This potential silencing of voices, which damages the market place of ideas by skewing it towards dominant and entrenched views, seems to have a particular gendered aspect. This is particularly worrying given endemic violence against women.  Those in minoritised groups are likely also to be badly affected; intersectional groups likely most of all.

There is then both a high-risk group of people, defined by their involvement in the democratic process as participants or reporters and those who enable elections: some of these people suffer continuous enhanced risk. And a particularly high-risk time period in the run up to and immediately after elections. Both these risks should be assessed and mitigated by significant platforms under regulatory supervision.

Moving to action

The report of the Lords Committee on Democracy and Digital Technology (Chaired by Lord Puttnam) and the Commons DDCMS Select Committee made a series of pragmatic recommendations about social media and the functioning of democracy that the government has largely ignored.

The Puttnam Committee, as well as making recommendations about new powers for the Electoral Commission and in respect of online advertising, recommended that the scope of the online safety duty of care should extend to actions that undermine democracy

‘The Online Harms work should make clear that platforms’ duty of care extends to actions which undermine democracy. This means that the duty of care extends to preventing generic harm to our democracy as well as against specific harm to an individual.’

The Commons Department of Digital Culture, Media and Sport Committee chaired by Damian Collins MP, in its 2019 report ‘Disinformation and ”fake news”’ recommended that:

The Government should carry out a comprehensive review of the current rules and regulations surrounding political work during elections and referenda….The Government should explore ways in which the Electoral Commission can be given more powers to carry out its work comprehensively, including…the legal right to compel organisations that they do not currently regulate, including social media companies, to provide information relevant to their inquiries;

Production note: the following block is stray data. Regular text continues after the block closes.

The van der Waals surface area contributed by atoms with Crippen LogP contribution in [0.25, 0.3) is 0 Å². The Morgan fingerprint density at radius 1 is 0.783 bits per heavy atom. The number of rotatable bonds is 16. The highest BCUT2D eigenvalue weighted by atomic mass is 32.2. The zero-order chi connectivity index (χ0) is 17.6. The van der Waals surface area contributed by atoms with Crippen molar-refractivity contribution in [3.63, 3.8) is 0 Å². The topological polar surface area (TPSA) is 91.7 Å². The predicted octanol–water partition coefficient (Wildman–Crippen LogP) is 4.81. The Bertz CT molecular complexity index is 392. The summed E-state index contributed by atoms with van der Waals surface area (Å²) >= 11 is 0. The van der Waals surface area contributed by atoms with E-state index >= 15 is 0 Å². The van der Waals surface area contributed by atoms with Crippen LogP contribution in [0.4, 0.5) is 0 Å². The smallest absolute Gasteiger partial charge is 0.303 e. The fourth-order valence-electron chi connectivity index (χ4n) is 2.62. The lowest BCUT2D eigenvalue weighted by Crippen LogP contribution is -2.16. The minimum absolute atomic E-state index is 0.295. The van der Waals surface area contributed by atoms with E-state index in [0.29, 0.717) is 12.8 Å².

‘The Government needs to ensure that social media companies share information they have about foreign interference on their sites including who has paid for political adverts, who has seen the adverts, and who has clicked on the adverts—with the threat of financial liability if such information is not forthcoming.

In this post, we suggest that a systemic approach to regulation can introduce some safeguards for public interest speakers recognising the high risk nature of their position and also address the specific risks of harm to those involved in elections. We also respond here to suggestions that operation of online platforms can cause harm to the integrity and probity of the electoral process itself.

The Government’s position might be evolving, as suggested by the Prime Minister’s exchange with Darren Jones MP in the debate on the government’s Integrated Defence Review, which examined global threats to the UK:

Darren Jones MP: I welcome the recognition in the integrated review of threats to our democracy and the role that technology, disinformation and other forms of hybrid warfare play in those threats. On that basis, can the Prime Minister confirm that the online safety Bill that will be presented to the House this year will contain sufficient powers to tackle collective online harms, including threats to our democracy?

PrimeMinister: Yes, I can.[4]

Some harms persist year around, but we also use here the British concept of ‘the election period’ during which there is increased regulation and vigilance by public bodies and broadcasters. Online platforms sometimes also voluntarily bring in measures that recognise the sensitivities of that period.  Our proposals build on current practice and increase public scrutiny and accountability according to local UK norms.

We set out a series of steps that are congruent with a risk managed approach but that would require government to change its policy as set out in the December 15th statement, the most up to date exposition of online safety policy.

Legal context